Anadarko Petroleum Corp. (APC) and its Kerr-McGee unit will hold settlement talks while a trial over a $25 billion lawsuit brought by the U.S. and Tronox Inc. is adjourned for a week, according to court papers. Anadarko rose as much as 4.3 percent.
The parties may also engage in mediation or other forms of dispute resolution, and all settlement talks will be confidential, according to a notice filed today in U.S. Bankruptcy Court in Manhattan, where the trial is being held before Judge Allan Gropper.
“For the first time the court has now indicated publicly that the parties are in settlement discussions,” said Thomas Claps of Susquehanna International Group, an analyst who is following the trial. A settlement would eliminate the “litigation overhang” that comes with the risk of a judge or jury deciding a high-stakes lawsuit, Claps said.
The lawsuit was initially brought by Tronox against Anadarko in 2009. It was taken over by the Justice Department on behalf of the Environmental Protection Agency. The government seeks to recover $25 billion to clean up 2,772 polluted sites and compensate about 8,100 tort claimants who said they were harmed by toxins.
Anadarko rose 2 percent to $68.00 at 2:27 p.m. in New York Stock Exchange composite trading. The shares earlier reached $69.42.
‘We think there is around $5-6 billion in the stock price for the liability, although we continue to think something less will come out of a settlement,’’ RBC Capital Markets LLC analyst Scott Hanold said in a research note today.
A trial began May 15, with Anadarko facing testimony from more than 50 witnesses. The government seeks $15 billion in assets allegedly transferred in 2005, plus $10 billion in interest and appreciation, according to a lawyer involved in the case.
Gropper had told parties to mediate the dispute last November. By early June, with the trial under way, investors discounted the company’s market value by $2 billion, which implied they were pricing in a possible settlement or penalty of about that amount, Jeffrey Campbell, an analyst for Pritchard Capital Partners in New York, said at the time.
Witnesses who have testified include bankers, scientists and a mayor who says Kerr-McGee’s toxins destroyed his town, as well as Luke Corbett, the Kerr-McGee chief executive officer from 1997 to 2006 who now sits on Anadarko’s board.
The case tests whether money can be recovered from a successor to a polluting company, even when a bankruptcy ostensibly cleaned the slate.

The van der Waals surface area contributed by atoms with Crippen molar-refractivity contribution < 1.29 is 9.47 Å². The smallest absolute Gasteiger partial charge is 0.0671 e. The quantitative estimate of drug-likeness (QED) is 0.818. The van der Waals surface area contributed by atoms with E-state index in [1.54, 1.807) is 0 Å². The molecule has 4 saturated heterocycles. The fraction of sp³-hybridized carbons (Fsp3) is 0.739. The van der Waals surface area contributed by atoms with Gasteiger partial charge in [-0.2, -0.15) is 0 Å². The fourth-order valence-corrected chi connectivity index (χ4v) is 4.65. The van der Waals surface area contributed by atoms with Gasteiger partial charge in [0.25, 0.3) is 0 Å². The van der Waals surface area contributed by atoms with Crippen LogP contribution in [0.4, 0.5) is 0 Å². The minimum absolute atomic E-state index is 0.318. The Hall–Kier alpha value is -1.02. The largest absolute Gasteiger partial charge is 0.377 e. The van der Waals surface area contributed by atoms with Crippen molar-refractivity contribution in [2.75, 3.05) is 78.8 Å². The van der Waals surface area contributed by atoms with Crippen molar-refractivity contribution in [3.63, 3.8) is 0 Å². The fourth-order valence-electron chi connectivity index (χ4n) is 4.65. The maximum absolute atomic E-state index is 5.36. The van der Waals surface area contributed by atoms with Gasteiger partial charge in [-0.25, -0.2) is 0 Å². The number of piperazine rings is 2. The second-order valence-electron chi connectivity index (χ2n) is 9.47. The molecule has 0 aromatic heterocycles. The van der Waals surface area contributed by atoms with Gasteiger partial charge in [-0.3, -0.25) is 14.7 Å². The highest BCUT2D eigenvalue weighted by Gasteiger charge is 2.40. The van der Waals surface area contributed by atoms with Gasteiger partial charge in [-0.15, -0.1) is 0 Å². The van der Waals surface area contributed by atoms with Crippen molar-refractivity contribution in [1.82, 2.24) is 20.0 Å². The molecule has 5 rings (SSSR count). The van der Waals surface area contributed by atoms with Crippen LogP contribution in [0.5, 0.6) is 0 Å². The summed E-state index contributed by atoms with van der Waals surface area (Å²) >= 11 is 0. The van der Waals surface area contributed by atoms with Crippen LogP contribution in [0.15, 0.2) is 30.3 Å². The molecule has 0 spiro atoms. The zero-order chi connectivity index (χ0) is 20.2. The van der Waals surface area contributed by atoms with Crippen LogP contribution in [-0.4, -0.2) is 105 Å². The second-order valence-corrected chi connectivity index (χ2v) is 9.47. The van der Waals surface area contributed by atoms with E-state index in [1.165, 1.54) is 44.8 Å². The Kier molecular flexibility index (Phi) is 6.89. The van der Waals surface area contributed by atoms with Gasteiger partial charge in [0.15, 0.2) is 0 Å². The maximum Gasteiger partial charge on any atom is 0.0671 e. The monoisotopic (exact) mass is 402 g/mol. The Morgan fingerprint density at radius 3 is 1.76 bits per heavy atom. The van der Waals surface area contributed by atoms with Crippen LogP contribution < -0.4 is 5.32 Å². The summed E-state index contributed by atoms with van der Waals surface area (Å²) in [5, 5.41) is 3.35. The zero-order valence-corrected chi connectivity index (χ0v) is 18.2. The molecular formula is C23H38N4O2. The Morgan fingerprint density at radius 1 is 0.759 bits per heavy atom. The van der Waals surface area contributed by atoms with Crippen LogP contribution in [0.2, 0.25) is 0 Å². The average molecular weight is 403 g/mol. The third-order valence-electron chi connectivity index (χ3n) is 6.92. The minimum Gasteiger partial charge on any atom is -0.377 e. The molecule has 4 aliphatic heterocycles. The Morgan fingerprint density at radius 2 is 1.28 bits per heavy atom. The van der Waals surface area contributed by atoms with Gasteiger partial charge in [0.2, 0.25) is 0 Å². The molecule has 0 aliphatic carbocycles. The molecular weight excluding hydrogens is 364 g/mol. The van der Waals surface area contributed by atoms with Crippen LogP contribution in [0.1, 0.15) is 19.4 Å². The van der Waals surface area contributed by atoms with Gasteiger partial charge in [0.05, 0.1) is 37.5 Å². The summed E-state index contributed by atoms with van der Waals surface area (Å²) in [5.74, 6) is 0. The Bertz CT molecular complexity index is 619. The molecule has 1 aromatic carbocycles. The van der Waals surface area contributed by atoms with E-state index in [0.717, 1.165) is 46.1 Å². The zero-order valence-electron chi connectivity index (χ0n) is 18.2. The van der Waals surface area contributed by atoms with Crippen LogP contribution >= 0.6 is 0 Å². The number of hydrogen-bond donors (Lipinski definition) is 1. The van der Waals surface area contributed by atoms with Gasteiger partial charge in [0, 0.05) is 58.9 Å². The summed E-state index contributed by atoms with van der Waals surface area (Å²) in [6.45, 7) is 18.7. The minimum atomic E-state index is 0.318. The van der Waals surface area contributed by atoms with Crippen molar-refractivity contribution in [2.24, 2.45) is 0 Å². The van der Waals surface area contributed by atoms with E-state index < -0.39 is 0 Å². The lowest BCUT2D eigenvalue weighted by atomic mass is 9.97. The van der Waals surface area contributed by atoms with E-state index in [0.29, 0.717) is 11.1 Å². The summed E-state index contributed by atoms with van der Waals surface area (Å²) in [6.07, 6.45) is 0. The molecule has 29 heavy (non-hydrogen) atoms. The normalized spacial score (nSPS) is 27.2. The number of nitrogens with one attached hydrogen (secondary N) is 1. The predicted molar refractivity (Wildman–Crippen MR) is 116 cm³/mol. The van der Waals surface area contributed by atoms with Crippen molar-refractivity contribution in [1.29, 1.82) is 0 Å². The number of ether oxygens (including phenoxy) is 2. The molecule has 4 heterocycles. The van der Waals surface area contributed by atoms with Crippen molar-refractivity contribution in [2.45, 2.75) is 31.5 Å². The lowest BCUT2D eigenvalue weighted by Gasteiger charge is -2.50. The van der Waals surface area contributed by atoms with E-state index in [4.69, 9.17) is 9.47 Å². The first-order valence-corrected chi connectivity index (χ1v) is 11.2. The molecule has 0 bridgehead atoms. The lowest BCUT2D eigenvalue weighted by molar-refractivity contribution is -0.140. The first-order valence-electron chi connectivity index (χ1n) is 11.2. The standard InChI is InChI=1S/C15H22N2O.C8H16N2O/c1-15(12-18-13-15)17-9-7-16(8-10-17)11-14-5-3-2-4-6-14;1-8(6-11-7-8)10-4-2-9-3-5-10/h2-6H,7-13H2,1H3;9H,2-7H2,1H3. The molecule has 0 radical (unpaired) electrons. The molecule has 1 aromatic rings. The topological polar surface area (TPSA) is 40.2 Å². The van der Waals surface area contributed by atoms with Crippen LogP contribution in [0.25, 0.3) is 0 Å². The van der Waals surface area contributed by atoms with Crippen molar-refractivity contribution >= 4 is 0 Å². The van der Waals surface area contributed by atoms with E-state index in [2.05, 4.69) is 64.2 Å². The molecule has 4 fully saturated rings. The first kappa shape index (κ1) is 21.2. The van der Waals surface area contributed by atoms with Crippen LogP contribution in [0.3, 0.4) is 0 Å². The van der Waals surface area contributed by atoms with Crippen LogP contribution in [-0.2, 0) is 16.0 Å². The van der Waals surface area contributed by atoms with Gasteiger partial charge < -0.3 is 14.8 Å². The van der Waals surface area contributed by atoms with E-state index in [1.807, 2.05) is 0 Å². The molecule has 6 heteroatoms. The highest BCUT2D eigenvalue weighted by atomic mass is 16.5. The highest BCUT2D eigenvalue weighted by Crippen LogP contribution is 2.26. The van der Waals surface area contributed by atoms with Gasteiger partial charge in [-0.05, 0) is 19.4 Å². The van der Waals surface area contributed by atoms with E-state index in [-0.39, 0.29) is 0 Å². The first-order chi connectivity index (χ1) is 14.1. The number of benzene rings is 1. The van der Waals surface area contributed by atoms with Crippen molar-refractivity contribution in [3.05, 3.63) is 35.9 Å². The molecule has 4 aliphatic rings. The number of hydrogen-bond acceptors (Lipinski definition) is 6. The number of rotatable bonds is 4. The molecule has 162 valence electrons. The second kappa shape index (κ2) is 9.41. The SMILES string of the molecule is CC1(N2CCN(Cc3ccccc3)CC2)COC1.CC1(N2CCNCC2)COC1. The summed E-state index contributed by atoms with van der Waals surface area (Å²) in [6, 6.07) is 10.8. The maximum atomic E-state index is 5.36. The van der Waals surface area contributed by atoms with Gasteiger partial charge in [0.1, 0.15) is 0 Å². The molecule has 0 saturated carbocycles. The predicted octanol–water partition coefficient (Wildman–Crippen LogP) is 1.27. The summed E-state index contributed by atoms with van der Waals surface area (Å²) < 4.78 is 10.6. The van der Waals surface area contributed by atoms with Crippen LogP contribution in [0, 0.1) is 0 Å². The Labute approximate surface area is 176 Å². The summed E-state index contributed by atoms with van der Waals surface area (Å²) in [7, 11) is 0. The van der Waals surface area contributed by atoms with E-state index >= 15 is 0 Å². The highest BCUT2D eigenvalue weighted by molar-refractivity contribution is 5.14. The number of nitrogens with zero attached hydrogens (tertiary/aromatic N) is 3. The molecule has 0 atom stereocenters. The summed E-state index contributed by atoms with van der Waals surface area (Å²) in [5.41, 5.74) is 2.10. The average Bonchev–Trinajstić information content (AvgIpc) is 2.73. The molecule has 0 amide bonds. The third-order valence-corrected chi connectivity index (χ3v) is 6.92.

According to the complaint, The Woodlands, Texas-based Anadarko’s Kerr-McGee unit was part of a two-step transaction that defrauded the EPA of money to clean 2,772 polluted sites.
After an internal reorganization started in 2001, Kerr- McGee spun off its chemicals business and old environmental liabilities as Tronox Inc. beginning in 2005. About three months after the transaction was completed, Anadarko offered to buy Kerr-McGee’s oil and gas assets for $18 billion.
Tronox filed for bankruptcy in 2009 and sued its former parent, saying it was overburdened with billions of dollars in environmental debts. The U.S., Tronox’s largest creditor on behalf of the EPA, intervened, creating the current lawsuit.
Kerr-McGee hid many polluted properties, some of which were referred to as “secret sites,” the U.S. said.
Anadarko said Kerr-McGee was reorganizing to separate the chemical business from the oil and gas business and maximize shareholder value. “All relevant parties believed that both businesses were healthy,” lawyers for Anadarko wrote in court papers.
“The secret sites weren’t secret,” Thomas Lotterman, a lawyer for Anadarko, told Gropper in a court hearing. “The company’s own auditor said they weren’t an issue.”
David Zott, a lawyer for the U.S. and Tronox, said in opening statements May 15 that evidence would show a handful of Kerr-McGee executives tried to obscure the reason for the Tronox spinoff. He cited evidence that in May 2001, Kerr-McGee’s chief financial officer deleted a reference to the company’s environmental issues from a presentation to the board on why it should authorize a spinoff.
“All the way back in May 2001, they were thinking about the ultimate endgame,” Zott told Gropper. He said nine lawyers spent 86 days researching the issue of fraudulent conveyance -- the legal theory being used in the lawsuit to seek recovery of environmental costs.
“A tall tale well told is still a tall tale,” Lotterman said in his opening statement the same day. Lotterman said evidence would show that the U.S. is trying to make everyday business activities sound like a scheme to defraud the government by weaving together select facts with the benefit of hindsight.
Anadarko Chief Executive Officer Al Walker said at an energy conference on June 6 that the company isn’t opposed to a settlement.
The plaintiffs run the risk of getting nothing if the judge agrees with Anadarko and “may start to become a little more reasonable and rational around what a settlement might look like” as the case goes forward, Walker said then.
The bankruptcy case is Tronox Inc., 09-10156, U.S. Bankruptcy Court, Southern District of New York (Manhattan).
To contact the reporter on this story: Tiffany Kary in New York at firstname.lastname@example.org